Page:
Seasonality in Birth Weight: Review of Global Patterns and
Gabriel Chodick,1,2 Shira Flash,1,3 Yonit Deoitch,2 and Varda Shalev1,2
Abstract Birth weight is the single most significant determinant of infant
mortality and the chances of a newborn to experience healthy development.
Low birth weight also appears to be related to higher risks of several im-
portant chronic conditions, such as ischemic heart disease, non-insulin-
dependent diabetes, and cancer in adults. Thus factors that influence in utero
growth and birth weight may have a serious effect on health outcomes many
years later in life. Analysis of seasonal variations in birth weights may en-
able us to suggest specific factors that influence this measure. In this review
we summarize the literature on seasonal variations in birth weight. Although
causes of seasonal variation in developing regions are more clearly under-
stood, it is not yet clear which factors affect apparent seasonal variation in
birth weight in developed countries. In our analysis we observed a pattern
of seasonal variations in developed countries that differed between low-,
middle-, and high-latitude countries, and we suggest several mechanisms
that may be responsible for this diversity. Namely, we suggest that in middle-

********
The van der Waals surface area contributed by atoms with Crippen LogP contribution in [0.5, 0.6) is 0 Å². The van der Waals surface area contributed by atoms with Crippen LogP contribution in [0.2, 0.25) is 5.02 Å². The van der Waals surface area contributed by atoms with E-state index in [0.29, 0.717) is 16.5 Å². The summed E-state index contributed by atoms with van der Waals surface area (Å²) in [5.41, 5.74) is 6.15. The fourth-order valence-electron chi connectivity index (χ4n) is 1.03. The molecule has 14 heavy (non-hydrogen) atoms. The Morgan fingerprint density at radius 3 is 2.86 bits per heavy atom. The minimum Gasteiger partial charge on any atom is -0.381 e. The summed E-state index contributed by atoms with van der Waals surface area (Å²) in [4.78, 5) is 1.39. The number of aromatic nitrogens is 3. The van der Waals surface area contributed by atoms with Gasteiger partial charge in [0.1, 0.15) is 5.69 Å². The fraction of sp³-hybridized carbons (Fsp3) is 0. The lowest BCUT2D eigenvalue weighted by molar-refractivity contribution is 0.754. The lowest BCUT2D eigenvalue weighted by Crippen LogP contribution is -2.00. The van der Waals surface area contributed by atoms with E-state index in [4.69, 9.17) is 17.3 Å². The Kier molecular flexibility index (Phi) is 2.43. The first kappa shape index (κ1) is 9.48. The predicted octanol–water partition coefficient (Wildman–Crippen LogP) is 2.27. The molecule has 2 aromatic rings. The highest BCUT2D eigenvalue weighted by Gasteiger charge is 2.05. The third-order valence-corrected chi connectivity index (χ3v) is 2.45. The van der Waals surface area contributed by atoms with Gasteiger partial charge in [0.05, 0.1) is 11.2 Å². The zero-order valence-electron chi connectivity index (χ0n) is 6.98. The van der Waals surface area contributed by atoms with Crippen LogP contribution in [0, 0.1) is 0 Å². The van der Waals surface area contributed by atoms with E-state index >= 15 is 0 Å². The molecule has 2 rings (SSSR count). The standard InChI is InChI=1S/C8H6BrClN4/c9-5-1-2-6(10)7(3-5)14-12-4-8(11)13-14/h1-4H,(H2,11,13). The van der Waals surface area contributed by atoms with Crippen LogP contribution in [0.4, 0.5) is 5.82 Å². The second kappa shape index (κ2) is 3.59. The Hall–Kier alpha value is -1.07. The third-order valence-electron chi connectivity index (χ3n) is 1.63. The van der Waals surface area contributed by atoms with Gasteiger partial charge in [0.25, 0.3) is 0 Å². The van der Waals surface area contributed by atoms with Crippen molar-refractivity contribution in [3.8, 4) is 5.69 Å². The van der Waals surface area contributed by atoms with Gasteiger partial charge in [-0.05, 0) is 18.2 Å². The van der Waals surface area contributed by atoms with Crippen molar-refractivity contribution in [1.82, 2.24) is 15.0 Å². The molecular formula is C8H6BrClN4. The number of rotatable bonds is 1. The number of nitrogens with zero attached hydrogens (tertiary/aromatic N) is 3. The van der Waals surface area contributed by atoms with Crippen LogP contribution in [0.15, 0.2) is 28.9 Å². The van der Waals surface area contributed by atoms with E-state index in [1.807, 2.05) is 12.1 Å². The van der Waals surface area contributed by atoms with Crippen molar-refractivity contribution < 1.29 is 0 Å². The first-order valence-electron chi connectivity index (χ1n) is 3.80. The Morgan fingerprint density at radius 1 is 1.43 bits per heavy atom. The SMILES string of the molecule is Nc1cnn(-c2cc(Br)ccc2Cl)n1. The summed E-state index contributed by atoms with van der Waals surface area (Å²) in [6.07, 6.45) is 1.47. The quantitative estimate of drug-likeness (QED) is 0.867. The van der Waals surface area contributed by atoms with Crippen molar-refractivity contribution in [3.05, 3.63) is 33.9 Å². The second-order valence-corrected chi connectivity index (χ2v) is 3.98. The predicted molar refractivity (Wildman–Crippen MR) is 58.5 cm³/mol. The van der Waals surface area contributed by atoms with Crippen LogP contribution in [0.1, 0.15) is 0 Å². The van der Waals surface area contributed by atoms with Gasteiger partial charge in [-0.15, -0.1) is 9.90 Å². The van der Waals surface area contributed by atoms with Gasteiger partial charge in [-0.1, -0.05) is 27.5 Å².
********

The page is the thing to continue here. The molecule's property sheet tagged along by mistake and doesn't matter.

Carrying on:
latitude climates, the large annual temperature range may cause low birth
weights during summer, whereas in high- and low-latitude regions variations
in sunlight exposure between seasons may contribute to low birth weights
apparent during winter. Identification of the suggested causal environmental
factors may have public health implications in the development of primary
prevention programs for low birth weight and macrosomia in developed
Birth weight is a key measure that influences infant morbidity, mortality, and
growth rate throughout childhood and adulthood (Kramer 1987; Wilcox 2001),
presenting a complex interplay between biological, social, and psychological fac-
tors (Spencer 2003). In utero development is influenced by a complex matrix of
genetic and epigenetic factors operating on the maternal-fetal unit, and it is also
related to higher risks of chronic disease, such as ischemic heart disease (Frankel
et al. 1996; Leon et al. 1998), non-insulin-dependent diabetes (Forsen et al. 2000),
Maccabi Institute for Healthcare Research, Tel Aviv, Israel.
School of Public Health, Tel Aviv University, Tel Aviv, Israel.
Sackler Faculty of Medicine, Tel Aviv University, Tel Aviv, Israel.
Human Biology, August 2009, v. 81, no. 4, pp. 463–477.
Copyright © 2009 Wayne State University Press, Detroit, Michigan 48201-1309
Key words: seasonality, birth weight, pregnancy, geographic